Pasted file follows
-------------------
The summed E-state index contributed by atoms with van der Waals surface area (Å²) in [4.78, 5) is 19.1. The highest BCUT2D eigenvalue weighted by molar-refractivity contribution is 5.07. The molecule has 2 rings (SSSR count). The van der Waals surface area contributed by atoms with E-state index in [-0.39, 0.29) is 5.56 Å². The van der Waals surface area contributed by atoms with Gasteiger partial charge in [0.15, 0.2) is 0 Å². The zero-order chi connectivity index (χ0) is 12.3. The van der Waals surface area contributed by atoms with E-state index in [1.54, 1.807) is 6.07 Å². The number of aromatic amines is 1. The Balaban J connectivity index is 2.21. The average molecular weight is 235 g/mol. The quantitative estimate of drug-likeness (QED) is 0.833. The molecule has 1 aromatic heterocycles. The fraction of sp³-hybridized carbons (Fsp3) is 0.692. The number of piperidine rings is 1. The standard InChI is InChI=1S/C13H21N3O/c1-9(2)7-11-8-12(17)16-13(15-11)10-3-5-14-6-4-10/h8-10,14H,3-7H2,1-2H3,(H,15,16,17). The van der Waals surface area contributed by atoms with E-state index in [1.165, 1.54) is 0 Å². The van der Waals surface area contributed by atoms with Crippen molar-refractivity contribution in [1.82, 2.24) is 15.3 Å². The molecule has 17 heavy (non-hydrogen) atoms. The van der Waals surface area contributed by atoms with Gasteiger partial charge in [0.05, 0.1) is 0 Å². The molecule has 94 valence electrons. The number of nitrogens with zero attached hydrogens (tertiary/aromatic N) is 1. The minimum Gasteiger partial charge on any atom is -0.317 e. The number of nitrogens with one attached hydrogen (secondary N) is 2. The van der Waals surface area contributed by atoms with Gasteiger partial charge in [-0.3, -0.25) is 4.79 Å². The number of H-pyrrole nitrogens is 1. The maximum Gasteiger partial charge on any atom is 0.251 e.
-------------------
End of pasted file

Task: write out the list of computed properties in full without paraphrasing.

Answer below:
The summed E-state index contributed by atoms with van der Waals surface area (Å²) in [4.78, 5) is 19.1. The highest BCUT2D eigenvalue weighted by molar-refractivity contribution is 5.07. The molecule has 2 rings (SSSR count). The van der Waals surface area contributed by atoms with E-state index in [-0.39, 0.29) is 5.56 Å². The van der Waals surface area contributed by atoms with Gasteiger partial charge in [0.15, 0.2) is 0 Å². The zero-order chi connectivity index (χ0) is 12.3. The van der Waals surface area contributed by atoms with E-state index in [1.54, 1.807) is 6.07 Å². The number of aromatic amines is 1. The Balaban J connectivity index is 2.21. The average molecular weight is 235 g/mol. The quantitative estimate of drug-likeness (QED) is 0.833. The molecule has 1 aromatic heterocycles. The fraction of sp³-hybridized carbons (Fsp3) is 0.692. The number of piperidine rings is 1. The standard InChI is InChI=1S/C13H21N3O/c1-9(2)7-11-8-12(17)16-13(15-11)10-3-5-14-6-4-10/h8-10,14H,3-7H2,1-2H3,(H,15,16,17). The van der Waals surface area contributed by atoms with E-state index in [1.165, 1.54) is 0 Å². The van der Waals surface area contributed by atoms with Crippen molar-refractivity contribution in [1.82, 2.24) is 15.3 Å². The molecule has 17 heavy (non-hydrogen) atoms. The van der Waals surface area contributed by atoms with Gasteiger partial charge in [0.05, 0.1) is 0 Å². The molecule has 94 valence electrons. The number of nitrogens with zero attached hydrogens (tertiary/aromatic N) is 1. The minimum Gasteiger partial charge on any atom is -0.317 e. The number of nitrogens with one attached hydrogen (secondary N) is 2. The van der Waals surface area contributed by atoms with Gasteiger partial charge in [-0.3, -0.25) is 4.79 Å². The number of H-pyrrole nitrogens is 1. The maximum Gasteiger partial charge on any atom is 0.251 e.